Bob Moog's creations were so successful, it was inevitable they would one day they would become ubiquitous in the synthesizer world, which makes it extremely difficult to pick the finest Moog moment.
Kraftwerk and the Moog
One of the first artists to produce a record using a Moog were German synthesizer legends, Kraftwerk. When they released their 23 minute synthesizer epic Autobahn in 1974, it must have sounded unlike anything most people had ever heard before as it achieved worldwide commercial success.
How Gary Numan helped popularize the Moog
Gary Numan's band Tubeway Army used the Minimoog extensively on their album Replicas. The first single off the album, "Are Friends Electric" topped the UK singles charts ensuring an even wider audience for the Minimoog sound. Numan had no intentions of making synthesized music before he entered the studio to record his Replicas album. His band Tubeway Army were in to record a Punk album but he says the sheer volume of energy the Minimoog produced resulted in a quick rethink of the sound the band were to produced. With a number 1 single in the British charts and international success beckoning for Tubeway Army, the Minimoog’s demand was about to rocket to new heights.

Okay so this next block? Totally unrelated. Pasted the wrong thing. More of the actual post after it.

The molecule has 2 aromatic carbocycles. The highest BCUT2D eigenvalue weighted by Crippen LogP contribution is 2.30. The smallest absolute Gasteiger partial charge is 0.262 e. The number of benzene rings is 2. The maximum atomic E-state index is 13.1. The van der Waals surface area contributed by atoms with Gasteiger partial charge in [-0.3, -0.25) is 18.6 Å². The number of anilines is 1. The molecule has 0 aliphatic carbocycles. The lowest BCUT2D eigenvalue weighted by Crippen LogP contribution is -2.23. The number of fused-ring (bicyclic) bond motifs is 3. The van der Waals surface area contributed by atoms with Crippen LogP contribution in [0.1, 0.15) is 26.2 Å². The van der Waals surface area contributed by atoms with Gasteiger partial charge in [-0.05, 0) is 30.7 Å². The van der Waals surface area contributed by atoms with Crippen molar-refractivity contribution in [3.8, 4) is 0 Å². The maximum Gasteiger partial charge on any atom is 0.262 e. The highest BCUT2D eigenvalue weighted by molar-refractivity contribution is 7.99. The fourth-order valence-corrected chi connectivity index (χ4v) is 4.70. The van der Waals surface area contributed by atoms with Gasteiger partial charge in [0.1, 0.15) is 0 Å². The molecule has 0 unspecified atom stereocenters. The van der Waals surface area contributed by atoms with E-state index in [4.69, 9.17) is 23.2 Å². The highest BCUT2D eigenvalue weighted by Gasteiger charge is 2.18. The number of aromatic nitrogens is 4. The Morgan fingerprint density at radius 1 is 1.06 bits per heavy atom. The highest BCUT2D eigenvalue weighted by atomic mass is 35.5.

New Order’s Classic and Trent Reznor’s big surprise
Another contender for most iconic track to use a Moog is New Order's “Blue Monday”. Parliament, a funk band from another universe also made great use of their Moog when they released their single “Flashlight” in 1977. Trent Reznor of Nine Inch Nail has had a lifelong obsession with Moog synthesizers. The first synth he bought was the Moog Prodigy and he says that was a huge turning point for the music he was about to produce. After he released his second album “Downward Spiral” in 1989, Bob Moog himself was so impressed with Reznor’s use of his machines, he decided to pay the band a visit backstage at one of the Nine Inch Nails gigs, much to Reznor's surprise and amazement.